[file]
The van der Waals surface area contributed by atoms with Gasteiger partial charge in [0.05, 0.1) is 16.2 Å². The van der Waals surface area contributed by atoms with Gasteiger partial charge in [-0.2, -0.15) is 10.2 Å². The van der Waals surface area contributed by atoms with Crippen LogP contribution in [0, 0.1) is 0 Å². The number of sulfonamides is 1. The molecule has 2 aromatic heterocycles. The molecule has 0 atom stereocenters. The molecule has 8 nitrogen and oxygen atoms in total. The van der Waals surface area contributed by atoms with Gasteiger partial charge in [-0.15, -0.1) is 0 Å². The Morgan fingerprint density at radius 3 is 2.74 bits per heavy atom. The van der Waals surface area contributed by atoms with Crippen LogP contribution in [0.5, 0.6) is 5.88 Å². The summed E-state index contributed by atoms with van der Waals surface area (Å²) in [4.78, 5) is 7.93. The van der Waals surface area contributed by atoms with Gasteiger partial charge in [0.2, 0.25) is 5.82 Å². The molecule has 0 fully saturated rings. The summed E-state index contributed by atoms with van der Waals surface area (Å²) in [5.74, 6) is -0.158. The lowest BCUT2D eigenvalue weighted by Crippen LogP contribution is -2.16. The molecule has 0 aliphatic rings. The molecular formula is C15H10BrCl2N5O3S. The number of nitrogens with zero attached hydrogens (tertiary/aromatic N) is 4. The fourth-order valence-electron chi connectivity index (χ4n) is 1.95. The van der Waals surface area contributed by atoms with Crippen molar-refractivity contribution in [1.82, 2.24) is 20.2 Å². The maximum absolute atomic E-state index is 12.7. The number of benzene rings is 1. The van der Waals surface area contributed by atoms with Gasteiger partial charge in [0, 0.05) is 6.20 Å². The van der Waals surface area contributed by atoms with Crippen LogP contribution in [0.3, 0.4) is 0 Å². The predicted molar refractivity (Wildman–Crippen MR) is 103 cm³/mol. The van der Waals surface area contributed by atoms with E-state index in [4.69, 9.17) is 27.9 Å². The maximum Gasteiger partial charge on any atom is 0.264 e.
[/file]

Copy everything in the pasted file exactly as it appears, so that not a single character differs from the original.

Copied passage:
The van der Waals surface area contributed by atoms with Gasteiger partial charge in [0.05, 0.1) is 16.2 Å². The van der Waals surface area contributed by atoms with Gasteiger partial charge in [-0.2, -0.15) is 10.2 Å². The van der Waals surface area contributed by atoms with Crippen LogP contribution in [0, 0.1) is 0 Å². The number of sulfonamides is 1. The molecule has 2 aromatic heterocycles. The molecule has 0 atom stereocenters. The molecule has 8 nitrogen and oxygen atoms in total. The van der Waals surface area contributed by atoms with Gasteiger partial charge in [-0.15, -0.1) is 0 Å². The Morgan fingerprint density at radius 3 is 2.74 bits per heavy atom. The van der Waals surface area contributed by atoms with Crippen LogP contribution in [0.5, 0.6) is 5.88 Å². The summed E-state index contributed by atoms with van der Waals surface area (Å²) in [4.78, 5) is 7.93. The van der Waals surface area contributed by atoms with Gasteiger partial charge in [0.2, 0.25) is 5.82 Å². The molecule has 0 fully saturated rings. The summed E-state index contributed by atoms with van der Waals surface area (Å²) in [5.74, 6) is -0.158. The lowest BCUT2D eigenvalue weighted by Crippen LogP contribution is -2.16. The molecule has 0 aliphatic rings. The molecular formula is C15H10BrCl2N5O3S. The number of nitrogens with zero attached hydrogens (tertiary/aromatic N) is 4. The fourth-order valence-electron chi connectivity index (χ4n) is 1.95. The van der Waals surface area contributed by atoms with Crippen molar-refractivity contribution in [1.82, 2.24) is 20.2 Å². The maximum absolute atomic E-state index is 12.7. The number of benzene rings is 1. The van der Waals surface area contributed by atoms with Gasteiger partial charge in [0, 0.05) is 6.20 Å². The van der Waals surface area contributed by atoms with Crippen LogP contribution in [0.3, 0.4) is 0 Å². The predicted molar refractivity (Wildman–Crippen MR) is 103 cm³/mol. The van der Waals surface area contributed by atoms with E-state index in [4.69, 9.17) is 27.9 Å². The maximum Gasteiger partial charge on any atom is 0.264 e.